Hate to be cynical, but perhaps Tiger Woods‘ public act of contrition today was related to an AT&T statement about its sponsorship of the golfer that came right around the same time Woods posted his remarks on his website. From AT&T Spokeswoman Susan Bean to the media today:
“We support Tiger’s decision and our thoughts will be with him and his family. We are presently evaluating our ongoing relationship with him.”
That is the first statement AT&T has made publicly about its sponsorship of Woods, which includes headlining his personal PGA Tour Stop in Washington, DC. (AT&T National.)
In its limited remarks, the company sounds considerably less enthusiastic about continuing its association with the golfer than fellow Woods sponsors Gatorade and Nike - which have repeatedly pledged support of Woods. (Though Gatorade recently discontinued a Woods-branded drink.)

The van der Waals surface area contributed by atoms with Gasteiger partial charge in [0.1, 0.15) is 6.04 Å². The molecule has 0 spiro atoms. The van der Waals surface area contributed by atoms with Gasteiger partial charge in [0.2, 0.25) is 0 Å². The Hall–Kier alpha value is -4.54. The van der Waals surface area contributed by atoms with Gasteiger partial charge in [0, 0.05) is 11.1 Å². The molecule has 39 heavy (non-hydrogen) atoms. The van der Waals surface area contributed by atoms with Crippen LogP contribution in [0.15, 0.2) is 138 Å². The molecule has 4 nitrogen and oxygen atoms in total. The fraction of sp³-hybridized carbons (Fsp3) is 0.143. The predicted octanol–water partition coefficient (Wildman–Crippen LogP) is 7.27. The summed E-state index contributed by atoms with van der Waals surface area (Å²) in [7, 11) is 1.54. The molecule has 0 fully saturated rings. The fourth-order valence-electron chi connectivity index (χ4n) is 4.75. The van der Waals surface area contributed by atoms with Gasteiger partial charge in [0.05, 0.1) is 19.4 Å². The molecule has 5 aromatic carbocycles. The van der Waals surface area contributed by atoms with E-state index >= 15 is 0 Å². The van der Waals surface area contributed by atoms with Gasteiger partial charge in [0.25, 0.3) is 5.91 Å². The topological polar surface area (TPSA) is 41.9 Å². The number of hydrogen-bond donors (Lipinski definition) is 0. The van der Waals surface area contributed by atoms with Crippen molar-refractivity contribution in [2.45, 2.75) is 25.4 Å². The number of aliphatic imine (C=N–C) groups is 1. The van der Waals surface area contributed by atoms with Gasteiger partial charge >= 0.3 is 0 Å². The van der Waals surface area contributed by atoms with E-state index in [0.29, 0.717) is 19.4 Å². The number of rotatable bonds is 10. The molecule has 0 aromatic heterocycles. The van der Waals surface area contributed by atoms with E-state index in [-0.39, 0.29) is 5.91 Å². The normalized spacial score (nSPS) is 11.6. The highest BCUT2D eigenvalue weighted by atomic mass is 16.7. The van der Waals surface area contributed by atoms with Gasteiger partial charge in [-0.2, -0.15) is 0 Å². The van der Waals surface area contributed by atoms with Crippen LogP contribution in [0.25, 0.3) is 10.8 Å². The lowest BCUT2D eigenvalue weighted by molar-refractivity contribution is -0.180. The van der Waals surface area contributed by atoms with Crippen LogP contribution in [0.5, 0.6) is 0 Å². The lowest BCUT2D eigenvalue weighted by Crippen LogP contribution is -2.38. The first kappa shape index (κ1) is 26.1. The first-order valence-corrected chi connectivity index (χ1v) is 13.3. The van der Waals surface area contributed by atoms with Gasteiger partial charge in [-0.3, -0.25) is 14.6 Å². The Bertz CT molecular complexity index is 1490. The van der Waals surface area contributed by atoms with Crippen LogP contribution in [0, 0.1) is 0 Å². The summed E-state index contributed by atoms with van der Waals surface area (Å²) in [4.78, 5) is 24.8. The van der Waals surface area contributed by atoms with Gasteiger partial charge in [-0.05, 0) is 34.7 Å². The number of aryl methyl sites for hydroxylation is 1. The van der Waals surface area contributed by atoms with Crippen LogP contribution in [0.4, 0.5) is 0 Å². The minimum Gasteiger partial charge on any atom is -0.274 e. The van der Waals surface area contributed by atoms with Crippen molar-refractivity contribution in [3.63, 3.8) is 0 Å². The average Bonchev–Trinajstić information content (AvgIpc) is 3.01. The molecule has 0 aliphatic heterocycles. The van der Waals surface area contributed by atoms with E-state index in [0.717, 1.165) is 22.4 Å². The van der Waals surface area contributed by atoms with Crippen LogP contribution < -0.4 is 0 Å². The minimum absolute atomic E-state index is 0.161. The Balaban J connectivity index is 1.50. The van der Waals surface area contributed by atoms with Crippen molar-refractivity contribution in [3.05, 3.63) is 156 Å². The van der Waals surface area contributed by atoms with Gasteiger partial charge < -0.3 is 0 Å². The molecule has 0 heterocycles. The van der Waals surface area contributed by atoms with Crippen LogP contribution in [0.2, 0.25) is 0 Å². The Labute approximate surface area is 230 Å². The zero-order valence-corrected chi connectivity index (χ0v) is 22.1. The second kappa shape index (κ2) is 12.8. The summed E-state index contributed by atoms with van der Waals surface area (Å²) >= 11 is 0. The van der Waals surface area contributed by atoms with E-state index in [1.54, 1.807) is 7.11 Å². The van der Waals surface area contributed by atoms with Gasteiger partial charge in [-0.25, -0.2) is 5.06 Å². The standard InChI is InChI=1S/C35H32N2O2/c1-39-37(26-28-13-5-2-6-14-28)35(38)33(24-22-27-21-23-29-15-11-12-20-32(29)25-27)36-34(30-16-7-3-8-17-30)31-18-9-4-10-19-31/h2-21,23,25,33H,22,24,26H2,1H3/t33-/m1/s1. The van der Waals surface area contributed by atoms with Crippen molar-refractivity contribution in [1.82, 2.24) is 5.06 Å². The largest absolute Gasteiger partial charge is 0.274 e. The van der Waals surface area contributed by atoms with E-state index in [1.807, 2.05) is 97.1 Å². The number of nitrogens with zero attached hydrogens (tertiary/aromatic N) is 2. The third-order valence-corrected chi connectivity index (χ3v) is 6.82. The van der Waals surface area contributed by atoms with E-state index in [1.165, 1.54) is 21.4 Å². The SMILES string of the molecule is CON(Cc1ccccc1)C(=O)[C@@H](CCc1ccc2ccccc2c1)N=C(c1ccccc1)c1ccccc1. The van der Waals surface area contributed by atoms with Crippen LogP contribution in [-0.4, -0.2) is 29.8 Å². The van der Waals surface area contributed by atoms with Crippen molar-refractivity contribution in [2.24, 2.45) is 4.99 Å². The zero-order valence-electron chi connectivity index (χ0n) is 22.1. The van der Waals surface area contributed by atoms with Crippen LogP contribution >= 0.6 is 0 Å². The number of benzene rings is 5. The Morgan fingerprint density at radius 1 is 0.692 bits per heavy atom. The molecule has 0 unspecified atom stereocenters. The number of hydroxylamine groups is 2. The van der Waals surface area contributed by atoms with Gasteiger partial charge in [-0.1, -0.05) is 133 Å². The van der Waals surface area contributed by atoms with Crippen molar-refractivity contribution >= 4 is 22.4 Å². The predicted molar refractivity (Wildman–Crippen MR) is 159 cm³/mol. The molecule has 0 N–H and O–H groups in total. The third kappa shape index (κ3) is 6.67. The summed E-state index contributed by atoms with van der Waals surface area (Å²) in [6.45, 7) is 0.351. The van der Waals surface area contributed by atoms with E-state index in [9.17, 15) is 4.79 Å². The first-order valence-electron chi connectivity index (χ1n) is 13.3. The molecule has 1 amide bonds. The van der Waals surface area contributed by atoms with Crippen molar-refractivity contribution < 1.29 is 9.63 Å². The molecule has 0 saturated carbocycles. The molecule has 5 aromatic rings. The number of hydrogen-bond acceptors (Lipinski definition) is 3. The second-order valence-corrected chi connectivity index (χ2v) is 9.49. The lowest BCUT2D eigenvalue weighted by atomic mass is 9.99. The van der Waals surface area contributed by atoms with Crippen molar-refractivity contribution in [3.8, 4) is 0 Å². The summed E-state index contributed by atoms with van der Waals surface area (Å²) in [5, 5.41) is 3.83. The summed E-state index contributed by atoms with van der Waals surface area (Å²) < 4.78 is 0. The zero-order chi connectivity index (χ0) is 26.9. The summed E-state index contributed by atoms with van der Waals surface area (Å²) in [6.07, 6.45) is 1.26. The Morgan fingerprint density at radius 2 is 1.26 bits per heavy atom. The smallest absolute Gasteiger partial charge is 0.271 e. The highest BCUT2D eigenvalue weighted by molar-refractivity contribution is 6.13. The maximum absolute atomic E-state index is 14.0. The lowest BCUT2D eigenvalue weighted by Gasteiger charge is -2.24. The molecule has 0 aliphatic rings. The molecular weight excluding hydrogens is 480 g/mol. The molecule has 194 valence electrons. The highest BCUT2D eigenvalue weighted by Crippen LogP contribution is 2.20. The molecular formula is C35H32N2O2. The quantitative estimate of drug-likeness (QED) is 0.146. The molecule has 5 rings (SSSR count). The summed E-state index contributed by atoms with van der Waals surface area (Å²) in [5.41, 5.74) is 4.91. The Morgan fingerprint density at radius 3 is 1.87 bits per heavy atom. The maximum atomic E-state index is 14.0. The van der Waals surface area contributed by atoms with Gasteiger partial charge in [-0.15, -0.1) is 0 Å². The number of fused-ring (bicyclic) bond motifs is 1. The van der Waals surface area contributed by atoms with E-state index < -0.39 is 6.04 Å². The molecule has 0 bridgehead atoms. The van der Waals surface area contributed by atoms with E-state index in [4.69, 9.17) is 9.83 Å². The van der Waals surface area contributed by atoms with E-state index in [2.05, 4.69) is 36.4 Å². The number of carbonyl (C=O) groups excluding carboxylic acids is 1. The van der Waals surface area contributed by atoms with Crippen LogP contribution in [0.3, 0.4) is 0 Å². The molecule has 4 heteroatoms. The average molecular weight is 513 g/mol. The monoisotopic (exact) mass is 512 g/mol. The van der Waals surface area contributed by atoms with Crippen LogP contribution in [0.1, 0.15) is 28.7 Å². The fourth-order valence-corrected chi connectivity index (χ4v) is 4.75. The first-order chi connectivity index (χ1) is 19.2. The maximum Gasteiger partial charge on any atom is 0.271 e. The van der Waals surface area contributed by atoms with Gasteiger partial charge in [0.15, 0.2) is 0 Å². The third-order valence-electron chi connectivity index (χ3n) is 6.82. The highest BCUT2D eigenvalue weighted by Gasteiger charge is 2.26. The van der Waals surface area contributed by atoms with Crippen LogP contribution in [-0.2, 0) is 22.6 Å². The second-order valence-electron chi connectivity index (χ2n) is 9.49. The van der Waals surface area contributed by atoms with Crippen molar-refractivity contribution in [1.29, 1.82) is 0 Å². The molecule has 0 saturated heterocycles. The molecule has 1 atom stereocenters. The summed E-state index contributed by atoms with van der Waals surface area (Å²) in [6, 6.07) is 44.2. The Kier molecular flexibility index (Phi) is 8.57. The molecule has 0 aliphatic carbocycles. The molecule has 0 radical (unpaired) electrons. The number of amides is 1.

The AT&T gesture leaves open the possibility that the company could drop Woods altogether. If that happens, perhaps it could create a domino effect with other sponsors.
You cannot underestimate the effect AT&T’s non-committal potentially has on Woods’ livelihood. The vast majority of his annual, reported nine-figure earnings derive from sponsorship deals, and AT&T certainly is one of his highest profile business partners.
Was AT&T’s announcement, which came out of the blue today and was the first response from the company since the original NATIONAL ENQUIRER story about Woods’ infidelity three weeks ago, completely coincidental? Or did Woods go ahead with his public apology to his family and plea for privacy after getting word from his prominent sponsor?
Woods was most likely aware of AT&T’s plans before he released his statement, but at this point in the game he was far from surprised and would’ve likely issued his apology today anyway.